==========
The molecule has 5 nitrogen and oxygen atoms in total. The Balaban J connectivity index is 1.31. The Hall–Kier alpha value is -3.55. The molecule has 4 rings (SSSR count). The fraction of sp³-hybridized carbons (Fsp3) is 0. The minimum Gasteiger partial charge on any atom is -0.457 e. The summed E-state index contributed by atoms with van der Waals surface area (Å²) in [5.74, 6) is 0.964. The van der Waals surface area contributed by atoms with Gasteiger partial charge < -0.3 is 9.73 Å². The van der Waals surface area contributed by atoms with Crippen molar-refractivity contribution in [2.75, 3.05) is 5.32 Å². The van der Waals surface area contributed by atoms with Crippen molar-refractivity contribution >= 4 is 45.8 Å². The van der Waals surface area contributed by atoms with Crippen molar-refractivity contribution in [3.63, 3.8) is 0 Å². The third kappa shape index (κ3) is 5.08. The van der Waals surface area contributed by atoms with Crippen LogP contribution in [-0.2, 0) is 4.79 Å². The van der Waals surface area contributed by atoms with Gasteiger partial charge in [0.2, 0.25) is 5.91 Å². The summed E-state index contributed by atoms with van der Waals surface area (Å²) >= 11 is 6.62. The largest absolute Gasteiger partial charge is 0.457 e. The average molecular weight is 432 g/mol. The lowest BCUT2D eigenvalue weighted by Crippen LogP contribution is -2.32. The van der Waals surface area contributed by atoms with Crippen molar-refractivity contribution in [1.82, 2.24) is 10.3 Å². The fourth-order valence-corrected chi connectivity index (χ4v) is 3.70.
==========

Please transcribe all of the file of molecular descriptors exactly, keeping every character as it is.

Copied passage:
The molecule has 5 nitrogen and oxygen atoms in total. The Balaban J connectivity index is 1.31. The Hall–Kier alpha value is -3.55. The molecule has 4 rings (SSSR count). The fraction of sp³-hybridized carbons (Fsp3) is 0. The minimum Gasteiger partial charge on any atom is -0.457 e. The summed E-state index contributed by atoms with van der Waals surface area (Å²) in [5.74, 6) is 0.964. The van der Waals surface area contributed by atoms with Gasteiger partial charge < -0.3 is 9.73 Å². The van der Waals surface area contributed by atoms with Crippen molar-refractivity contribution in [2.75, 3.05) is 5.32 Å². The van der Waals surface area contributed by atoms with Crippen molar-refractivity contribution >= 4 is 45.8 Å². The van der Waals surface area contributed by atoms with Crippen molar-refractivity contribution in [3.63, 3.8) is 0 Å². The third kappa shape index (κ3) is 5.08. The van der Waals surface area contributed by atoms with Crippen LogP contribution in [-0.2, 0) is 4.79 Å². The van der Waals surface area contributed by atoms with Gasteiger partial charge in [0.2, 0.25) is 5.91 Å². The summed E-state index contributed by atoms with van der Waals surface area (Å²) >= 11 is 6.62. The largest absolute Gasteiger partial charge is 0.457 e. The average molecular weight is 432 g/mol. The lowest BCUT2D eigenvalue weighted by Crippen LogP contribution is -2.32. The van der Waals surface area contributed by atoms with Crippen molar-refractivity contribution in [1.82, 2.24) is 10.3 Å². The fourth-order valence-corrected chi connectivity index (χ4v) is 3.70.